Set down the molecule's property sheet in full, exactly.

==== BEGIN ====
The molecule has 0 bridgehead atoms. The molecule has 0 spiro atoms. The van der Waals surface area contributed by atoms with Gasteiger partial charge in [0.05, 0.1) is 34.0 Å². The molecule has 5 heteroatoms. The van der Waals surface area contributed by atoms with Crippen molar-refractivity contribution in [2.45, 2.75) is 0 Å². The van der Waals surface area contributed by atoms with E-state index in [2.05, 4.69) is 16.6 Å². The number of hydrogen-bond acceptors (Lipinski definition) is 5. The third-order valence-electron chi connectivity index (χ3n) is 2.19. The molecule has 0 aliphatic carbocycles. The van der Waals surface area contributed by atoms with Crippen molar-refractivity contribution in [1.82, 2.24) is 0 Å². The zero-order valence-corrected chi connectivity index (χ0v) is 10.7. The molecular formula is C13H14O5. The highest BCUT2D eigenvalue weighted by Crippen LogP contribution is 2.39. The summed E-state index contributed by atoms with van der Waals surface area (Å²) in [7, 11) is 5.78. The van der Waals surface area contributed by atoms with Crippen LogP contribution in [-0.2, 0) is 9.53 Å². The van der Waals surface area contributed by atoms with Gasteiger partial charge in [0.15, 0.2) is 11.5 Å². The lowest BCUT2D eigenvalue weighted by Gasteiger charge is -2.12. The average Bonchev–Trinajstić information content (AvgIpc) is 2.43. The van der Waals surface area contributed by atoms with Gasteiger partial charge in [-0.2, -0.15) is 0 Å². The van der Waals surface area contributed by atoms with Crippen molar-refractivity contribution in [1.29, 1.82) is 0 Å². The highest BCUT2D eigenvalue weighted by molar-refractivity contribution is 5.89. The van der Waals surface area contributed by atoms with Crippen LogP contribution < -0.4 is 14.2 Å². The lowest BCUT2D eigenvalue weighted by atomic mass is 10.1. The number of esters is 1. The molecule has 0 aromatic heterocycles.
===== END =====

The molecule has 0 bridgehead atoms. The molecule has 0 spiro atoms. The van der Waals surface area contributed by atoms with Gasteiger partial charge in [0.05, 0.1) is 34.0 Å². The molecule has 5 heteroatoms. The van der Waals surface area contributed by atoms with Crippen molar-refractivity contribution in [2.45, 2.75) is 0 Å². The van der Waals surface area contributed by atoms with E-state index in [2.05, 4.69) is 16.6 Å². The number of hydrogen-bond acceptors (Lipinski definition) is 5. The third-order valence-electron chi connectivity index (χ3n) is 2.19. The molecule has 0 aliphatic carbocycles. The van der Waals surface area contributed by atoms with Crippen molar-refractivity contribution in [1.82, 2.24) is 0 Å². The zero-order valence-corrected chi connectivity index (χ0v) is 10.7. The molecular formula is C13H14O5. The highest BCUT2D eigenvalue weighted by Crippen LogP contribution is 2.39. The summed E-state index contributed by atoms with van der Waals surface area (Å²) in [7, 11) is 5.78. The van der Waals surface area contributed by atoms with Crippen LogP contribution in [-0.2, 0) is 9.53 Å². The van der Waals surface area contributed by atoms with Gasteiger partial charge in [0.15, 0.2) is 11.5 Å². The lowest BCUT2D eigenvalue weighted by Gasteiger charge is -2.12. The average Bonchev–Trinajstić information content (AvgIpc) is 2.43. The van der Waals surface area contributed by atoms with Gasteiger partial charge in [-0.2, -0.15) is 0 Å². The van der Waals surface area contributed by atoms with Crippen molar-refractivity contribution in [1.29, 1.82) is 0 Å². The highest BCUT2D eigenvalue weighted by molar-refractivity contribution is 5.89. The van der Waals surface area contributed by atoms with Crippen LogP contribution < -0.4 is 14.2 Å². The lowest BCUT2D eigenvalue weighted by atomic mass is 10.1. The number of esters is 1. The molecule has 0 aromatic heterocycles.